Residents of Columbia, Maryland are objecting to the increased urbanization that is developing in the Downtown. Alas, it means cutting down a lot of trees that long-time Columbians have gotten used to. But suburbia is not sustainable, and perhaps Jim Rouse, the founder of Columbia, knew this. He always intended that Columbia have a real downtown and he set aside the land surrounding Merriweather Park at Symphony Woods, known as the Crescent (pictured above), for this purpose.
Increased densities in appropriate locations throughout suburbia, such as the Crescent and the Village Centers in Columbia, are the right thing to do. Here’s why:
A primary goal for Crescent is to create a sustainable, urban live/work neighborhood overlooking Merriweather-Symphony Woods. This neighborhood will be unique to Downtown Columbia, with tall office and residential towers set on the periphery within new development parcels on the high ground between lower, environmentally-sensitive areas.
One of the neighborhood’s greatest assets is its natural setting with preserved and enhanced woodlands and tributaries to Symphony Stream and Little Patuxent River. And, while the developed areas will be fairly dense, the park setting, the curvilinear roads, and the rolling topography will set Crescent apart from the other Downtown neighborhoods.
A sustainable built environment will be created through the creation of mixed-use development with amenity spaces that allow residents to socialize, work, shop and play; the design of complete streets where residents can walk or bike to destinations or public transit; the design of buildings that are healthy and use natural resources more efficiently; and the creation of a healthy environment with clean water, clean air, and increased connections to the natural environment.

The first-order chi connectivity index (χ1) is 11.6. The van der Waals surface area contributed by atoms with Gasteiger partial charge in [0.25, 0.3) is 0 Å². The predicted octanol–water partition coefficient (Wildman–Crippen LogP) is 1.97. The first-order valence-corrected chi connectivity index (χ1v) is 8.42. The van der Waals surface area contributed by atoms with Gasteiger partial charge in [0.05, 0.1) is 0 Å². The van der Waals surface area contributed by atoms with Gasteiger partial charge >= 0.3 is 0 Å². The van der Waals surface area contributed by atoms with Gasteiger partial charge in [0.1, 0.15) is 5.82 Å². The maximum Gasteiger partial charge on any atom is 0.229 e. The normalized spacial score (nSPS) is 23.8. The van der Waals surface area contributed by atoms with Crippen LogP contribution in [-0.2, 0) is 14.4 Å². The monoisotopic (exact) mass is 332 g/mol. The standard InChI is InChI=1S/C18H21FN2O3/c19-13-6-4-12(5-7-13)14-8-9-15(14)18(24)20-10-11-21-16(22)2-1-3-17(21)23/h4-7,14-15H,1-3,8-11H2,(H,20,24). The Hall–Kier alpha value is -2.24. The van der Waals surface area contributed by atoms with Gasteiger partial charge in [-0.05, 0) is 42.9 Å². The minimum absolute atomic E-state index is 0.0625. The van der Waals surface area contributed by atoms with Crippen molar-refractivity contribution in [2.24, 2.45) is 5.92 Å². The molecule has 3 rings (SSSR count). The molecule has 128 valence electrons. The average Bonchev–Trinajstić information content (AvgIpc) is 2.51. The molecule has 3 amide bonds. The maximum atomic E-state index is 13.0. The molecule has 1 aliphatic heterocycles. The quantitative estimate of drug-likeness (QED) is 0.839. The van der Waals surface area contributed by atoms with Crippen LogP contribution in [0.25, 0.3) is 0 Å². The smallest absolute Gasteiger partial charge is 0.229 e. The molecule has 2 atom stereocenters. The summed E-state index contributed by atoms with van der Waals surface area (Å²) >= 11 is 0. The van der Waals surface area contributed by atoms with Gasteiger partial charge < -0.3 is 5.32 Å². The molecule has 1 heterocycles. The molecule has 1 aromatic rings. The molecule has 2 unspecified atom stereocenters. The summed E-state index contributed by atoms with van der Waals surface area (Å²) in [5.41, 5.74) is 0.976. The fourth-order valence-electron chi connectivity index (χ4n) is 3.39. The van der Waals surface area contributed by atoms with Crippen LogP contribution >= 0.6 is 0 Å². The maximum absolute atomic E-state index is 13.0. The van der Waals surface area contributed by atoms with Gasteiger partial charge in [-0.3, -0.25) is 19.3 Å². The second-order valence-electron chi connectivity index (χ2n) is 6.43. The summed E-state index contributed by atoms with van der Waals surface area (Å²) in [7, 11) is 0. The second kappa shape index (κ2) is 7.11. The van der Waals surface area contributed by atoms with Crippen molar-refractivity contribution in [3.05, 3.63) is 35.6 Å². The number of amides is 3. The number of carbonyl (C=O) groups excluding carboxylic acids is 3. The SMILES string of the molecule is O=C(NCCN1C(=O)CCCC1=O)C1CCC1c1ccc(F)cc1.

Orchard Development selected Design Collective to generate an innovative vision for a new performing and visual arts center with multi-family housing above, in Downtown Columbia, Maryland. Aspiring to become central Maryland’s paradigm for a community arts hub, the performing arts center will house Toby’s 350-seat Dinner Theater in-the-round, 2 black-box theaters, dance rooms and a full service restaurant. The visual arts wing will house the Howard County Arts Council which will include galleries, artist-in-residence studios, classrooms and offices.
In collaboration with the Howard County Housing Commission, 210 residential units will sit above the arts uses, concealing a 700-space garage, with a third-level residential amenity program featuring rooftop courtyards that overlook Symphony Woods and Merriweather Post Pavilion. At the confluence of Downtown and the preserved Woods, this merging of arts and residency will add new life and become a community anchor for Columbia.
The neighbors on our cul-de-sac in Clary’s Bright Passage, Hickory Ridge, Columbia, Md. are hosting an ice cream social for National Night Out (NNO) on August 2nd. The block party will be great fun, and serve to strengthen our neighborhood with more connections among neighbors.
Howard County Police will also be participating, a great example of community policing (“to protect and serve”). In light of the recent shootings of Cops in Dallas and Baton Rouge, it’s important we thank our First Responders, that they truly get how grateful we are for their protection.
And we need to do our part to establish partnership. Citizens will feel safer, and it makes it more likely a Cop will hear when he or she has screwed up.
There are over twenty other community-hosted parties being organized throughout Howard County. Click here for the local event near you:
The website WalletHub says Columbia, Maryland is among the 100 most diverse cities in the U.S., but surpassed by several cities in Montgomery County, Maryland. Of course, diversity is one of Columbia’s values that was radical 50 years ago and clearly has been an important reason that many people moved here. It is an economic driver that is important for any city to embrace.